• Join over 1.2 million students every month
  • Accelerate your learning by 29%
  • Unlimited access from just £6.99 per month

Intelligence is a necessary but not sufficient condition for victoryin war. Do you agree?

Extracts from this document...

Introduction

Intelligence is a necessary but not sufficient condition for victory in war. Do you agree? In a world that is typified by independent states, above which there is no higher authority, and a scarcity of resources, such states often compete with each other. The most deadly form of such competition is war, whether in the name of territory, self-defence, religious belief, or any other reason. When such competition exists, there is ample motivation to be well prepared, for one state to know what other states are planning, and not to have others know their intentions. Essentially, this is the role of intelligence; to use information acquired through various means to create an advantages for one state over others. But in a war situation, with all the other factors that have to be taken into account, such as technology, manpower, and training, how can the importance of intelligence be measured? Is good intelligence, knowing what ones enemies are doing, sufficient to ensure victory? This essay attempts to analyse the importance of intelligence in war by looking at historical examples. It will be seen that intelligence is not sufficient for victory, but it probably is necessary, and hugely influential in determining the outcome. ...read more.

Middle

However, through the use Sigint by the British and Americans, the effects of the German patrols were limited. Made famous in many novels and films,7 the role of the British cryptanalysts was crucial to Britain's ability to remain resilient to German forces. Through a combination of 'listening stations' based throughout the UK, German transmissions between U-Boats and headquarters were acquired. However, these messages were encrypted by an Enigma machine,8 the most advanced encryption method ever devised. The interpretation element of intelligence was carried out by teams of cryptanalysts, linguists, and mathematicians at Bletcley Park in Britain. Often slow, laborious work, the Enigma code was eventually broken, and thus the British and Americans could read German communications. The resulting intelligence, known as Ultra, allowed American convoys to avoid U-Boat patrols, and ensure the supply of resources continued. The importance of this intelligence operation is immense. F.H. Hinsley went as far as to argue that it shortened the length of the war by three or four years.9 Sigint can thus be described as crucial in ensuring victory in this chapter of World War Two. Another example demonstrating the importance of intelligence is found in the Battle of Midway, in World War Two, which involved conflict between the Japanese and American Navies. ...read more.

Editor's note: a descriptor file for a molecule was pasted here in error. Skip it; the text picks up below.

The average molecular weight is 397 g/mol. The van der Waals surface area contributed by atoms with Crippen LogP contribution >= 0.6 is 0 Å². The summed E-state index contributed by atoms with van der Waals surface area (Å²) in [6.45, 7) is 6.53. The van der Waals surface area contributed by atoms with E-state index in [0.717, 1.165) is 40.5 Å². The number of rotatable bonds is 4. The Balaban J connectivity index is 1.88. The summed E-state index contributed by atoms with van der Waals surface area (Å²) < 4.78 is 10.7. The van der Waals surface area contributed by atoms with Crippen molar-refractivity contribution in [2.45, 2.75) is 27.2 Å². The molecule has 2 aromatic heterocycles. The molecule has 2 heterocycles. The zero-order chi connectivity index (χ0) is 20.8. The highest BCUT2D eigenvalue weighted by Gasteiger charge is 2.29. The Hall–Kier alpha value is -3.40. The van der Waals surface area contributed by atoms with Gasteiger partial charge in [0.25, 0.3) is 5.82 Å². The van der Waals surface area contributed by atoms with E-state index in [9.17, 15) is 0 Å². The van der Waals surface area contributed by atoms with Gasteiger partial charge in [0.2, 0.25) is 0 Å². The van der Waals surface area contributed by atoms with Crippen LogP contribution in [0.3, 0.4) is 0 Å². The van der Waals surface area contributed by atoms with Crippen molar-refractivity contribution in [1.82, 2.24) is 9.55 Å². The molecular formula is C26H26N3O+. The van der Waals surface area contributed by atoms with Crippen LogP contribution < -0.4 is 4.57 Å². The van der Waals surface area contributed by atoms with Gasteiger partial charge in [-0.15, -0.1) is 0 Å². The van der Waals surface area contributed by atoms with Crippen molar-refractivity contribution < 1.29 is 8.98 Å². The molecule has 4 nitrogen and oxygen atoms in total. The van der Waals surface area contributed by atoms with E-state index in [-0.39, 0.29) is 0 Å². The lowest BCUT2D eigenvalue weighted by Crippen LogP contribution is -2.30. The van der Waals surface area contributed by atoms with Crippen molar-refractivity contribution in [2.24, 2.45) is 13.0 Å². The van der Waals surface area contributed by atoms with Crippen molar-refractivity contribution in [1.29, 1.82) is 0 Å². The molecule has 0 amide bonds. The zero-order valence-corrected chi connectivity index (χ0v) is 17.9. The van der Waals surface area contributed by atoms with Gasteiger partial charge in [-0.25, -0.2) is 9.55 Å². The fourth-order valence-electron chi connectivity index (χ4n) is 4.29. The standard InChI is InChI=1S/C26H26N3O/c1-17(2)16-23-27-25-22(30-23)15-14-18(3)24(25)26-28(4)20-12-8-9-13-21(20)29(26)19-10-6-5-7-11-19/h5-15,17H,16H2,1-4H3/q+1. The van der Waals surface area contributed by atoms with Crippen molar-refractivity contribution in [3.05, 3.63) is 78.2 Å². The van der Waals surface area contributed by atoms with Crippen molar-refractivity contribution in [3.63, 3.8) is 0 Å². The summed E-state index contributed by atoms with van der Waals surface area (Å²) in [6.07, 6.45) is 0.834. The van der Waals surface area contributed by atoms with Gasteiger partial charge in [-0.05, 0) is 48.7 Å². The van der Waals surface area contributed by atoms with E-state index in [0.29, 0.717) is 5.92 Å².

Conclusion

This essay has asserted that intelligence, though an important and increasingly necessary condition for victory in war, is not sufficient in itself. It was seen that intelligence encompasses many distinct aspects, from acquisition to implementation, and to effectively influence the outcome of war on a large scale, all are necessary. In the Battle of the Atlantic, it was seen how Sigint made a huge contribution to the resilience of Britain while under threat of invasion. By allowing for American assistance, the breaking of Enigma and the defeat of the U-Boats, made a significant contribution to winning the war. However, without the technology of interception, the personnel of the navy and the perseverance of the British, all the intelligence in the world may not have helped. The same picture emerges from the Battle of Midway. Excellent intelligence allowed for a successful defence of the islands, but it was the knowledge of the fleet commanders, lack of it in their Japanese counterparts, and a bit of luck, that ensured victory. In the Battle of Crete, the limitations of intelligence were highlighted. Even when coupled with excellent foreknowledge, a lack of command ability, internal communications, and a more dedicated enemy, means victory would be unlikely. Other factors have been highlighted and though its importance should rarely be underestimated, "intelligence can only work through strength. ...read more.